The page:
Foundation-My Guide-Part 2-Shade Matching 

Part 2 of my indepth guide to foundation is Shade Selection. 

So in my last post I talked about Skin Prep. In the same way you wouldn’t start painting over a dirty old door and then say “This emulsion is rubbish” when the door looked crap, the same goes for your face. Like a painter and decorator would tell you, preparation is everything.

The next foundation issue I’m going to look at is shade selection.  If you get the shade of foundation wrong you can look odd, the whole point of foundation is to make you look better, making sure it matches is key to looking natural. I find the whole topic baffling, or at least I did. If you google “How to shade match foundation” you are told that you need to know your undertone. I don’t know about you, but when I look in the mirror, I see my skin as skin colour. Look at this-

foundatio-shade-selection-colour-matching-guide-tutorial-my-natural-skin-toneWhat colour is this? A bit red, a bit yellow, a bit freckly. I don’t know what undertone I am, yellow? So I’ve been choosing foundation my whole adult life based on the assumption that I appear to be a light yellow colour. 

How I figured out my actual skin tone

Now I’m sorry if this goes on a bit too much for you, here come lots of photos of swatches. I decided to have a really good look at all the foundation I already own and find out if I could get to the bottom of this “My skin could be light yellow but I’m not entirely sure” uncertainty. So first of all I swatched all my high end foundations. These are expensive foundations which I had colour matched for me by professionals.foundatio-shade-selection-colour-matching-guide-tutorial-high-end-foundationsWe have here, Mac Studiofix in NC30, Mac StudioSculpt in NC25, Clinique Beyond Perfecting in 2 Alabaster, Smashbox Studioskin in 2.1 and Vichy Dermablend in 15 Opal. Clinique beyond perfecting is by far my favourite (here’s my Review), closely followed by the Vichy Dermablend.  Here are the swatches-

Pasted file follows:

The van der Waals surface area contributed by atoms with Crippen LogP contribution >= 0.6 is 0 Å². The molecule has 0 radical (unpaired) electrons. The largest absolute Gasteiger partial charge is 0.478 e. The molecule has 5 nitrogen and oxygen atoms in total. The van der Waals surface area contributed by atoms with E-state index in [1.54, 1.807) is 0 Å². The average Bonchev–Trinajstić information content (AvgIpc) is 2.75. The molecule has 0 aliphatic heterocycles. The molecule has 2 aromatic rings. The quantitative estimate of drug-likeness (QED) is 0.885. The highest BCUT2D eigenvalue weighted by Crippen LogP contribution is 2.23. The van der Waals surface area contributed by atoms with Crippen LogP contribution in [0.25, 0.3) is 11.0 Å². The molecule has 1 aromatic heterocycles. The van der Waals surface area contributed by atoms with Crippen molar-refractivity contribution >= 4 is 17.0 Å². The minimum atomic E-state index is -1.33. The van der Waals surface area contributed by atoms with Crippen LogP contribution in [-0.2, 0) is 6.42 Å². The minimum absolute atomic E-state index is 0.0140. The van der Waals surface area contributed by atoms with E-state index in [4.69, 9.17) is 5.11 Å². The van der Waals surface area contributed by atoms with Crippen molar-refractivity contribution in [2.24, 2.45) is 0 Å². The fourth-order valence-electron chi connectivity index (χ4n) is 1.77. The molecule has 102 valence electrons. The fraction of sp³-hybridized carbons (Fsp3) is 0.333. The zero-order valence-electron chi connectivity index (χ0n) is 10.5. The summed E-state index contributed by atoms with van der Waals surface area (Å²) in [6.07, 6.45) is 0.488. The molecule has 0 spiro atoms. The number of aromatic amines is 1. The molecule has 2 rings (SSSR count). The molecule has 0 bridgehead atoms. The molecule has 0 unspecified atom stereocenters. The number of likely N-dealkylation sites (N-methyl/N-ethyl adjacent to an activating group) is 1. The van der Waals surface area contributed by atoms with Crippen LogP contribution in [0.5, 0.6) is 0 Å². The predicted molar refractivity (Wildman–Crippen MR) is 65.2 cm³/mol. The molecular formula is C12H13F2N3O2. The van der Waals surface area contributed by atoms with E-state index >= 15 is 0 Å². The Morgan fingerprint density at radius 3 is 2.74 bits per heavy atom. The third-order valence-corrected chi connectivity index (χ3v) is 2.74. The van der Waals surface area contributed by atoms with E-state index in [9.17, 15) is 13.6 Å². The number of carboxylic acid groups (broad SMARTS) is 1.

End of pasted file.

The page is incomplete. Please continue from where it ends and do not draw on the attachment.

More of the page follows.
foundation-guide-shade-selection-colour-matching-high-end-swatchesI mean, really?! How could I possibly be all those colours. The MAC Studiofix is brown! So I tried them on my face, I took a swatch of each and ran it from my jawline to my neck. It stands to reason that you need your makeup to match your neck, otherwise you would have a mask-like appearance.

foundatio-shade-selection-colour-matching-guide-tutorial-high-end-swatchesSo looking at the swatches you can see that the Mac and the Smashbox foundations are yellow (aka warm) toned and the Clinique and the Vichy are pink (aka cool) toned.